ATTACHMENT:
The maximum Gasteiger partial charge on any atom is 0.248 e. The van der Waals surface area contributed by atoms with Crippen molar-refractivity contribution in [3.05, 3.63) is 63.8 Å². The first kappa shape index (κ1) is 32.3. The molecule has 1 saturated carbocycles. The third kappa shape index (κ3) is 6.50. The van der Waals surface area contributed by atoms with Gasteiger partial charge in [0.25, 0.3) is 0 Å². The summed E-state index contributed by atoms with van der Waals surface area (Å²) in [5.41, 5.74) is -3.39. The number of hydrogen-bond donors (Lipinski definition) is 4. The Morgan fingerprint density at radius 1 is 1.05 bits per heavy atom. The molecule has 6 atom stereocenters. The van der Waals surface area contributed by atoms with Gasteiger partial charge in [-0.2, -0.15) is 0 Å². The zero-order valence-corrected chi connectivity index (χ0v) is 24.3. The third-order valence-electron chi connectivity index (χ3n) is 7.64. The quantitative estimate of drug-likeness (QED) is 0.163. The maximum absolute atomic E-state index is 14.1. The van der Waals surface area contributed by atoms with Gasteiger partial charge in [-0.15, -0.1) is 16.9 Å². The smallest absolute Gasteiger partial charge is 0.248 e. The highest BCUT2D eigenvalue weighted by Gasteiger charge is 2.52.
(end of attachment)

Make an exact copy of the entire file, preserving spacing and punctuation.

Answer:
The maximum Gasteiger partial charge on any atom is 0.248 e. The van der Waals surface area contributed by atoms with Crippen molar-refractivity contribution in [3.05, 3.63) is 63.8 Å². The first kappa shape index (κ1) is 32.3. The molecule has 1 saturated carbocycles. The third kappa shape index (κ3) is 6.50. The van der Waals surface area contributed by atoms with Gasteiger partial charge in [0.25, 0.3) is 0 Å². The summed E-state index contributed by atoms with van der Waals surface area (Å²) in [5.41, 5.74) is -3.39. The number of hydrogen-bond donors (Lipinski definition) is 4. The Morgan fingerprint density at radius 1 is 1.05 bits per heavy atom. The molecule has 6 atom stereocenters. The van der Waals surface area contributed by atoms with Gasteiger partial charge in [-0.2, -0.15) is 0 Å². The zero-order valence-corrected chi connectivity index (χ0v) is 24.3. The third-order valence-electron chi connectivity index (χ3n) is 7.64. The quantitative estimate of drug-likeness (QED) is 0.163. The maximum absolute atomic E-state index is 14.1. The van der Waals surface area contributed by atoms with Gasteiger partial charge in [-0.15, -0.1) is 16.9 Å². The smallest absolute Gasteiger partial charge is 0.248 e. The highest BCUT2D eigenvalue weighted by Gasteiger charge is 2.52.